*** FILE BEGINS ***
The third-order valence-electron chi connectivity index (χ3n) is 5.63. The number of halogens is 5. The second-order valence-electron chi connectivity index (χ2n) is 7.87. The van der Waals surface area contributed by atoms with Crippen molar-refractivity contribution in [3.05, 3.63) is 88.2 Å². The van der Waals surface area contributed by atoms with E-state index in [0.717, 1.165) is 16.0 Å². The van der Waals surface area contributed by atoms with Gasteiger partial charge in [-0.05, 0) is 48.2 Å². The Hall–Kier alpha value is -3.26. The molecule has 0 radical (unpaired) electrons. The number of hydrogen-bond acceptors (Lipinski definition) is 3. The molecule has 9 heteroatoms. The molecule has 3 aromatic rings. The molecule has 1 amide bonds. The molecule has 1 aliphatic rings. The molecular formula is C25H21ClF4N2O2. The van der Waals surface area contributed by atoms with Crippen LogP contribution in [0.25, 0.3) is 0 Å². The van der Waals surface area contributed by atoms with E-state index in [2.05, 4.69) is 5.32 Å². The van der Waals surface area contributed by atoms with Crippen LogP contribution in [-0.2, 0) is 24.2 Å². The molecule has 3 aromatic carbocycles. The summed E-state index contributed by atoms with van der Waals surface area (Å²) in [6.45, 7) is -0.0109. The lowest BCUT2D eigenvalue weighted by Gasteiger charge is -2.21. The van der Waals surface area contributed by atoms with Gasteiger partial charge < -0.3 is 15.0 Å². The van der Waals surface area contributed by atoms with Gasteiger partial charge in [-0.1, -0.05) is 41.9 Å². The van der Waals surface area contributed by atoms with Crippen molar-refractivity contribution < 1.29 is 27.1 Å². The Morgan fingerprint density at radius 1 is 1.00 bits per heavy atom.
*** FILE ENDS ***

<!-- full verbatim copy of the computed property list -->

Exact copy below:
The third-order valence-electron chi connectivity index (χ3n) is 5.63. The number of halogens is 5. The second-order valence-electron chi connectivity index (χ2n) is 7.87. The van der Waals surface area contributed by atoms with Crippen molar-refractivity contribution in [3.05, 3.63) is 88.2 Å². The van der Waals surface area contributed by atoms with E-state index in [0.717, 1.165) is 16.0 Å². The van der Waals surface area contributed by atoms with Gasteiger partial charge in [-0.05, 0) is 48.2 Å². The Hall–Kier alpha value is -3.26. The molecule has 0 radical (unpaired) electrons. The number of hydrogen-bond acceptors (Lipinski definition) is 3. The molecule has 9 heteroatoms. The molecule has 3 aromatic rings. The molecule has 1 amide bonds. The molecule has 1 aliphatic rings. The molecular formula is C25H21ClF4N2O2. The van der Waals surface area contributed by atoms with Crippen LogP contribution in [0.25, 0.3) is 0 Å². The van der Waals surface area contributed by atoms with E-state index in [2.05, 4.69) is 5.32 Å². The van der Waals surface area contributed by atoms with Crippen LogP contribution in [-0.2, 0) is 24.2 Å². The molecule has 3 aromatic carbocycles. The summed E-state index contributed by atoms with van der Waals surface area (Å²) in [6.45, 7) is -0.0109. The lowest BCUT2D eigenvalue weighted by Gasteiger charge is -2.21. The van der Waals surface area contributed by atoms with Gasteiger partial charge < -0.3 is 15.0 Å². The van der Waals surface area contributed by atoms with Gasteiger partial charge in [-0.1, -0.05) is 41.9 Å². The van der Waals surface area contributed by atoms with Crippen molar-refractivity contribution < 1.29 is 27.1 Å². The Morgan fingerprint density at radius 1 is 1.00 bits per heavy atom.